Of course Carmen had a lot of body issues, and much of her character development had her succeeding in spite of her fatness (i.e. getting on the cheer squad, dating the hot jock, etc.), which was all sorts of problematic… but at the time, for 14-year-old me, it was downright revolutionary.  (Not to mention that Sara Rue was—and still is—all sorts of hot, which totally blew my mind: fat girls could be sexy!)

Anyway, I was watching the new Jenny Craig commercial, where Sara gushes about how happy she is that she’s lost 50 lbs. and Joe could hear my grumbles from across the room. “Is that a commercial for her new weight loss show?” he asked.

“Her what?!”

Really, I don’t know why I was so surprised.  Naturally, I hopped on good ol’ google and discovered that Joe was right: Sara Rue will be hosting her own CW reality show in the fall.  “Shedding for the Wedding” is a biggest-loser style show for engaged couples, who must lose weight in order to win the wedding of their dreams.



I know it shouldn’t affect me, but “losing” Sara Rue to this bullshit is kind of deflating, if only momentarily so.  I guess it’s just yet another reminder to keep on fighting the good fight.

BRB, gonna go outside and be fat and happy in public.

Weight loss shenanigans

(Originally post at riotsnotdiets)


A friend sent me a link to this commercial yesterday, her only words being “have you seen this?”. I’m easily intrigued, so I immediately hit play. This commercial is… brilliant. It’s creepy, mysterious, kind of sexy, intriguingly foreign… the kind of commercial you watch until the end because you NEED to know what happens. This feeling, of course, doesn’t happen often with commercials—which is why I say it’s “brilliant”. Its message, however, is blatantly anti-fat and it quickly becomes emblematic of everything that’s wrong with societal conceptions of fatness: it’s the fucking fantasy of being thin all over again. So I read the YouTube comments expecting to see at least SOME “this shit is bullshit” type comments, but instead it’s all a bunch of people who fucking love it. And while it was frustrating, it wasn’t really surprising.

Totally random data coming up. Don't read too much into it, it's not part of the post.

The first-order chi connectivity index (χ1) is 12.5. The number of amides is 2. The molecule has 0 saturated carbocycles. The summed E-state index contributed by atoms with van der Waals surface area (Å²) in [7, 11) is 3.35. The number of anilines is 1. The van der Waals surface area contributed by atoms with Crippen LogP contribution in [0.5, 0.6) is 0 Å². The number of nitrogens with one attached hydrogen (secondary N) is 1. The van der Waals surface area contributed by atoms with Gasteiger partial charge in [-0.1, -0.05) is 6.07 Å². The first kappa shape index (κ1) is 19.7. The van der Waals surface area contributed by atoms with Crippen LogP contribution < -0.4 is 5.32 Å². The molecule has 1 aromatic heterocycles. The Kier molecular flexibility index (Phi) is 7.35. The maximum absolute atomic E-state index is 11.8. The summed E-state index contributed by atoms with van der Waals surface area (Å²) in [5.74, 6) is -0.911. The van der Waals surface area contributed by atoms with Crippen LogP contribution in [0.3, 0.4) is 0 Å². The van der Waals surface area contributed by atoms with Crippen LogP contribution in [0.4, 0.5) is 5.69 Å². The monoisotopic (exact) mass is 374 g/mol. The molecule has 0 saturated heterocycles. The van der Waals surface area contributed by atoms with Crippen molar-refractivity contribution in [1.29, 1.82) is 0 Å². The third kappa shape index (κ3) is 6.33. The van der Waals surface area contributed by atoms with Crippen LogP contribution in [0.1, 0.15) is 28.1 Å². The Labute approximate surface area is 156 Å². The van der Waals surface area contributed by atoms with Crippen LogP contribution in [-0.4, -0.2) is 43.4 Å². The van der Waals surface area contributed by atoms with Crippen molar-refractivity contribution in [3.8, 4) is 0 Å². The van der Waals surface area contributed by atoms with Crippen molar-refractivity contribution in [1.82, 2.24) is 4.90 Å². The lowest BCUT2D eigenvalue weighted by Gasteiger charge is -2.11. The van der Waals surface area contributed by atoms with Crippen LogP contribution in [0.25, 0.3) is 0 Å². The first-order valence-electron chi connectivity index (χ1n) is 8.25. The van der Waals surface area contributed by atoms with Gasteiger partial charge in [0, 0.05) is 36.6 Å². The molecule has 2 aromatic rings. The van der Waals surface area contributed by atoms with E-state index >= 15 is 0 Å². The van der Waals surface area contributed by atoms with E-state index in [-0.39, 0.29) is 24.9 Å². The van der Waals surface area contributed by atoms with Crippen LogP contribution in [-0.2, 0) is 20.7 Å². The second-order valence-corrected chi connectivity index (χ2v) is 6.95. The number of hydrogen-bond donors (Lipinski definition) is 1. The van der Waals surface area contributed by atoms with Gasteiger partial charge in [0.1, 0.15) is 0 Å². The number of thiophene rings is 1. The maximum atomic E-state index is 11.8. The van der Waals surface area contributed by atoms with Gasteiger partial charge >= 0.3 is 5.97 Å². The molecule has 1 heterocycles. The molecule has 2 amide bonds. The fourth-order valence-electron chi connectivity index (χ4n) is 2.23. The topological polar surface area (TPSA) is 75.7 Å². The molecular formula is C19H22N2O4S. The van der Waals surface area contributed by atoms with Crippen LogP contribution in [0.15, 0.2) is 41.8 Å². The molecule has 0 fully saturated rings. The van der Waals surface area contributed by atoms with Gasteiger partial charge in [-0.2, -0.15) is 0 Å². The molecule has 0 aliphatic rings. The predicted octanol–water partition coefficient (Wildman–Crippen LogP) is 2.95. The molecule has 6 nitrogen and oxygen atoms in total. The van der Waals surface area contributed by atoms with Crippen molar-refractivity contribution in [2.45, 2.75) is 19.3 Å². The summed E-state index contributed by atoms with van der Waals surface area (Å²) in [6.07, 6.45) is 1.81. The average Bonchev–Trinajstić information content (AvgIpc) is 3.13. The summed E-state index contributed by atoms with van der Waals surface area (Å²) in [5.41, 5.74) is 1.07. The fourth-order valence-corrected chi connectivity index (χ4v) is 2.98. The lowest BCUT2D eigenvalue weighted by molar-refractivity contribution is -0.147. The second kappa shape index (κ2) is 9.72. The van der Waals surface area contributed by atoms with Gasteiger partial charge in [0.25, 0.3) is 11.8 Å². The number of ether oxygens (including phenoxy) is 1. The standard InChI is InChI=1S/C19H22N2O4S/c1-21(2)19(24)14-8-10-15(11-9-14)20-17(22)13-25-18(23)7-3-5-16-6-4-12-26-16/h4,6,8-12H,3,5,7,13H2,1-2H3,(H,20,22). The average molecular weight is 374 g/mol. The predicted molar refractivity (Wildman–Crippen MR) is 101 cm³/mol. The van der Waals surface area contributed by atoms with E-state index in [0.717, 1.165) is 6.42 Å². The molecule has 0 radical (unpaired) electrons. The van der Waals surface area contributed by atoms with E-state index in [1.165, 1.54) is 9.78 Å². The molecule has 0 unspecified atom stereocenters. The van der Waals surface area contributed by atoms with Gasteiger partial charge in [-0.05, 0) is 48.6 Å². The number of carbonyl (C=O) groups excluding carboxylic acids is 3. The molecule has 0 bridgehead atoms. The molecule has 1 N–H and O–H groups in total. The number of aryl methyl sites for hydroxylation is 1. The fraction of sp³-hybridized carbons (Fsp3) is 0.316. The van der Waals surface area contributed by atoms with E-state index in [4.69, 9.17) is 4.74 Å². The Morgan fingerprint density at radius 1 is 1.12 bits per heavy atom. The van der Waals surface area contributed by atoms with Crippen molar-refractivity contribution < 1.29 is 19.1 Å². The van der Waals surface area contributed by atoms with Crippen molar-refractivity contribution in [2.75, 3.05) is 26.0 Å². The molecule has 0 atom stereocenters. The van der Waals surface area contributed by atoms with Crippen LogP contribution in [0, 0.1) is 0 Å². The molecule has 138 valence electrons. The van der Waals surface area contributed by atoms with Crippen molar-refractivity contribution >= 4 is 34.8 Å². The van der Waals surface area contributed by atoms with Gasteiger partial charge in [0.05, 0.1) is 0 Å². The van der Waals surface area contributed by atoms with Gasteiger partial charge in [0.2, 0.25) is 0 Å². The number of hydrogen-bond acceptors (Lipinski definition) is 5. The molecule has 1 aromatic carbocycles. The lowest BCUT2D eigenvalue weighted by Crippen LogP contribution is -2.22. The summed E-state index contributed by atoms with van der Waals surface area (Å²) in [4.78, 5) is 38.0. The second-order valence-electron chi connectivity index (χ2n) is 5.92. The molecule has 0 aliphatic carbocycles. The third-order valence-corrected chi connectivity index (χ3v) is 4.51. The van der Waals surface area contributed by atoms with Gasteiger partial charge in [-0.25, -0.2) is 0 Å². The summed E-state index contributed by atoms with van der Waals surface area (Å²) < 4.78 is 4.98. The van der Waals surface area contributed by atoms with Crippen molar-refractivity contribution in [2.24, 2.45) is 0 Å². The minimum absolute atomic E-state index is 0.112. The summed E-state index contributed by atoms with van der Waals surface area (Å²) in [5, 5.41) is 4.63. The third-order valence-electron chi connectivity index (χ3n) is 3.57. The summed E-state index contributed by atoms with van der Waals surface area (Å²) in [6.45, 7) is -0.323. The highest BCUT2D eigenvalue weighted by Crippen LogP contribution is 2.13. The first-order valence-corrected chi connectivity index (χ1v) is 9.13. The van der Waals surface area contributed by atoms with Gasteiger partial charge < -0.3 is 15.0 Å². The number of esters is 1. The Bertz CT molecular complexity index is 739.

So here’s my message to Xenical (the creators of this commercial) and fat-hating society in general today: FUCK YOU, I’m fabulous. And even if that girl in your commercial can’t tie her own shoes (which I highly doubt is the case), she can still do all of those other things and more. Because life doesn’t stop when you’re fat. Fat people have all sorts of adventurous, mysterious, intriguing, and sexy lives. So again: FUCK YOU.

“Huge” potential

(Originally posted at riotsnotdiets)

(For a much more nuanced and amusing recap of Huge’s first episode, head on over to Lesley Kinzel’s post.)

Full disclosure: I LOVED Nikki Blonsky in Hairspray.  Yeah, yeah John Waters devotees swear that it totally shat on the original AND John Travolta is no Divine (not even close, amirite?), but I actually really, really dug that movie.  I saw the Broadway musical when it debuted in Seattle, and I think it might have been my first experience with something even remotely approaching fat acceptance/body love.  When I first heard “Big, Blonde, and Beautiful” it warmed my own little big, blonde and beautiful heart.

But I digress.  Nikki was the shit as Tracy Turnblad, and she sadly hasn’t done much since then, aside from a shitty Lifetime movie and a little-known, straight to DVD indie flick.  (And of course there was that pesky arrest.)

So I was excited to open my recent Entertainment Weekly and see this ad:

Of course, I’m a little perturbed that she looks so scared and uncomfortable (especially given her character’s own self-acceptance attitude), but HOLY FUCK!  That body!  That beautiful fat body that looks just like mine!  In a magazine!  If I had seen this in high school, my mind would have been thoroughly blown.

Anyway, onto the episode itself.

I missed it last night, so watched the replay tonight on ABC Family along with my trusty DVR remote and my snarky boyfriend (Joe).

First of all, the show gets props for the sheer amount of fat actors (all shapes and sizes!) it employs.  I haven’t seen this many fat kids since Heavyweights (although it’s sad that these things gotta be set at fat camps in order to get more than 1 or 2 fat characters in ‘em).